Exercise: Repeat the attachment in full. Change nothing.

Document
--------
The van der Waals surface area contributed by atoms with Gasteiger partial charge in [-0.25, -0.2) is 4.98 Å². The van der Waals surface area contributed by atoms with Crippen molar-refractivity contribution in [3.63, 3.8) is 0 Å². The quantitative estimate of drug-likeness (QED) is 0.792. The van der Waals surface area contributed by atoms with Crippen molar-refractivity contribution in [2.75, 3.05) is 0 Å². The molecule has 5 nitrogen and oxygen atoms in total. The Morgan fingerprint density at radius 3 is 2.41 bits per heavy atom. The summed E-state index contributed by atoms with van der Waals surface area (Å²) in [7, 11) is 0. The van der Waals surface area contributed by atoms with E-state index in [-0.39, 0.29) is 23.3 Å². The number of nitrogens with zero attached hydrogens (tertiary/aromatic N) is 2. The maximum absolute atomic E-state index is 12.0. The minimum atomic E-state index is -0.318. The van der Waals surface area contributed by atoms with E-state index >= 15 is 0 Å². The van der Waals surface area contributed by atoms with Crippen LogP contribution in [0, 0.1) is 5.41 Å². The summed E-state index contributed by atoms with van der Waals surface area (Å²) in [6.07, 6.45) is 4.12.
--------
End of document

The van der Waals surface area contributed by atoms with Gasteiger partial charge in [-0.25, -0.2) is 4.98 Å². The van der Waals surface area contributed by atoms with Crippen molar-refractivity contribution in [3.63, 3.8) is 0 Å². The quantitative estimate of drug-likeness (QED) is 0.792. The van der Waals surface area contributed by atoms with Crippen molar-refractivity contribution in [2.75, 3.05) is 0 Å². The molecule has 5 nitrogen and oxygen atoms in total. The Morgan fingerprint density at radius 3 is 2.41 bits per heavy atom. The summed E-state index contributed by atoms with van der Waals surface area (Å²) in [7, 11) is 0. The van der Waals surface area contributed by atoms with E-state index in [-0.39, 0.29) is 23.3 Å². The number of nitrogens with zero attached hydrogens (tertiary/aromatic N) is 2. The maximum absolute atomic E-state index is 12.0. The minimum atomic E-state index is -0.318. The van der Waals surface area contributed by atoms with E-state index >= 15 is 0 Å². The van der Waals surface area contributed by atoms with Crippen LogP contribution in [0, 0.1) is 5.41 Å². The summed E-state index contributed by atoms with van der Waals surface area (Å²) in [6.07, 6.45) is 4.12.